The result may not guarantee that the Claret-and-Cobalt will become the first MLS team to make the final during the brief Champions League era, but the overall performance suggests that Jason Kreis' side is well equipped to deal with the gigantic task ahead at Estadio Ricardo Saprissa in three weeks' time.
RSL's potent strike duo of Alvaro Saborio and Fabian Espindola did the damage at the sharp end with goals either side of halftime, but, as per usual with this veteran squad, the final outcome stemmed from a complete team effort.
No spell in the match proved more important than the opening quarter of an hour. Kreis told reporters after the match that he wanted his starting XI to jump out of the gates and his charges duly complied to his wishes. RSL wrested control of the match from the outset and should have scored twice within the opening ten minutes.
Nat Borchers is probably still wondering why referee Enrico Wijngaarde chalked off his header after just six minutes, but RSL did not drop off after the peculiar setback and reaped the dividends of its persistence three minutes later.
RSL's potent strike duo combined once again for the opener. The in-form Andy Williams did the dirty work to dig out Jose Mena's poor clearing header into the middle of the field and quickly poked the ball to Espindola just outside the penalty area. The Argentine forward exposed the stretched Saprissa back four with his square pass to the right side and the prolific Saborio slotted home the tempting feed to open the scoring against his former club.
Saborio's opener should have spurred RSL onwards, but the early success and the related expenditure of emotion and energy permitted Saprissa to gain a foot hold in the contest after the opening quarter of an hour. Saprissa's improvement caused problems for RSL at the back as the Costa Ricans made use of their numerical advantage through midfield to push additional bodies forward.
It nearly paid off for the visitors, but, once again, the referee's whistle controversially intervened. Daniel Guzman poked home a seemingly valid square pass from close range after 24 minutes, but assistant referee Ricardo Morgan flagged for offside. The Costa Ricans were perplexed by the decision, but replays revealed the unorthodox outcome appeared correct with Jairo Arrieta behind the RSL line in the build up.
RSL's task became more complicated at halftime when influential defender Jamison Olave limped off with a hamstring injury. Promising center back Chris Schuler came on in his place and the Claret-and-Cobalt hardly missed a beat as they stuck to their task and limited a fairly dynamic Saprissa side as the match progressed.
Espindola capped his man-of-the-match performance by registering the vital second goal 11 minutes after halftime. The pesky striker forced a turnover in the middle third to start the move he eventually completed. Williams – influential in RSL's quarterfinal series against Columbus and prominent once again here – corralled the ball at midfield and played a sumptuous longball with the outside of his right boot to play Espindola into a one-versus-one situation at the edge of the penalty area. Espindola employed his less preferred right foot to cut back to the inside and slot home RSL's second on the evening.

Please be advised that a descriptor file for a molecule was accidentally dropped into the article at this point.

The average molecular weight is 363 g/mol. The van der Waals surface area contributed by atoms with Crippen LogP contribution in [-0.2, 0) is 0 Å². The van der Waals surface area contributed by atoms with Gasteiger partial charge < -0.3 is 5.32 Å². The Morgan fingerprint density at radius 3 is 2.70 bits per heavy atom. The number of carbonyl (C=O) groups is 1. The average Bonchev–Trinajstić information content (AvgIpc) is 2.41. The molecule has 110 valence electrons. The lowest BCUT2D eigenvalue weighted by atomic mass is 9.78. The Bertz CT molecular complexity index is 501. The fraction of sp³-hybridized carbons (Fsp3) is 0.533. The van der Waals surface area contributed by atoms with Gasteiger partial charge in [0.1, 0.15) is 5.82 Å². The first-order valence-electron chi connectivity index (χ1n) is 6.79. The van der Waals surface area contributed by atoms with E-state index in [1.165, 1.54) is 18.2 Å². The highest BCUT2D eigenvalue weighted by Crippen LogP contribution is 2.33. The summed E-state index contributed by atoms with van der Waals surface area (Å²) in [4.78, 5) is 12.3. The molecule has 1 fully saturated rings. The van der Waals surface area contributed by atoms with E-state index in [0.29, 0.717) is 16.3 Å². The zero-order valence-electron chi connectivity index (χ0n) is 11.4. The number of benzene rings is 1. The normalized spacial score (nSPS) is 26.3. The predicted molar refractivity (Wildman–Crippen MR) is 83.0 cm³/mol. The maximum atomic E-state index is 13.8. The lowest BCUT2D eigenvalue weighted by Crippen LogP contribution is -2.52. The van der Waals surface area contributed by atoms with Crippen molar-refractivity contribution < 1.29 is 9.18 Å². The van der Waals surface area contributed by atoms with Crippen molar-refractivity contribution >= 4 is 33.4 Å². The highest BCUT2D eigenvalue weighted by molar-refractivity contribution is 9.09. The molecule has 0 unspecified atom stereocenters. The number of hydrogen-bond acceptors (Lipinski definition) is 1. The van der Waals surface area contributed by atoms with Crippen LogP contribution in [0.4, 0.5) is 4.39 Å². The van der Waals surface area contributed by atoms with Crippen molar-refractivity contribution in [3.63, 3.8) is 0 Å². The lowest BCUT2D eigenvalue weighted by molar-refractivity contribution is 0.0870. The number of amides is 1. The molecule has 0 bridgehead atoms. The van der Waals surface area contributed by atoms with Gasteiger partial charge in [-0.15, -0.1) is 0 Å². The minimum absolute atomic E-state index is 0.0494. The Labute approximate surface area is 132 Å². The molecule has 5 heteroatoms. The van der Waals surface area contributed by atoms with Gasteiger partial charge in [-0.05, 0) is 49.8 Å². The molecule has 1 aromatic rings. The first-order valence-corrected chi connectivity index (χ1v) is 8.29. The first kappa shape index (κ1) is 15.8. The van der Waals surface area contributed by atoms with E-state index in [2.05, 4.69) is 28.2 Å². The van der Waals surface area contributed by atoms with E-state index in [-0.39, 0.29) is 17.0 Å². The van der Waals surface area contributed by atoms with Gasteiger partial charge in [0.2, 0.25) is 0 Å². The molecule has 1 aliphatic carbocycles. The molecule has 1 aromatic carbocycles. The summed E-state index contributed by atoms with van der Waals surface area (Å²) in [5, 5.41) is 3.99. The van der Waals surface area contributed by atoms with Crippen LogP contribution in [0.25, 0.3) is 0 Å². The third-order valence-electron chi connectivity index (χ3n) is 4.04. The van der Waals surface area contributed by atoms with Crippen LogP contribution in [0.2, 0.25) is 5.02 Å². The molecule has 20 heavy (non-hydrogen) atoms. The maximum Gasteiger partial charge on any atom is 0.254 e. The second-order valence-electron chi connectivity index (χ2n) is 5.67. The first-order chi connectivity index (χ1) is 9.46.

On the balance of play, RSL deserved its cushion. Despite cobbling together several attacking forays in the final half an hour, the task quickly turned from building the lead to managing the game with a two-goal advantage secured.
Job one involved preventing Saprissa from tallying an all-important away goal during the second half. While the Costa Ricans displayed their quality only in flashes on the evening, they did force Rimando into an important double save on 64 minutes to maintain the advantage and tried to muster similar moves as the match progressed.
The breakthrough never arrived for the visitors as RSL relied on its superiority in possession – despite playing four against five in midfield – and its tidiness in defense to see out the tie. The overall result brought credit to every player in a claret shirt, but Borchers' imperial performance at the back, Kyle Beckerman's dogged holding work, Espindola's endeavor and Williams' continued creativity deserve special commendation.
Similar performances will be required when Kreis brings his side to Costa Rica for the second leg next month. Greater teams with more significant advantages have wilted in the face of playing in such an imposing venue. The artificial surface likely won't play to RSL's strengths and the intense surroundings will create an daunting atmosphere for even this seasoned squad to overcome. Saprissa will no doubt present sterner opposition as well, though it appears there are pervasive defensive shortcomings for RSL exploit in the quest for a decisive away goal.
Those concerns, however, loom off in the distance. In the wake of this victory to draw ever closer to a spot in the final, it is more than enough for RSL to bask in the glow of a job well done and believe that this group possesses the necessary constitution to succeed where so many others have failed.
Kyle McCarthy writes the Monday MLS Breakdown and frequently writes opinion pieces during the week for Goal.com. He also covers the New England Revolution for the Boston Herald and MLSsoccer.com. Contact him with your questions or comments at firstname.lastname@example.org and follow him on Twitter by clicking here.Follow Goal.com on to get the latest soccer news directly. Check out Goal.com's page; be part of the best soccer fan community in the world!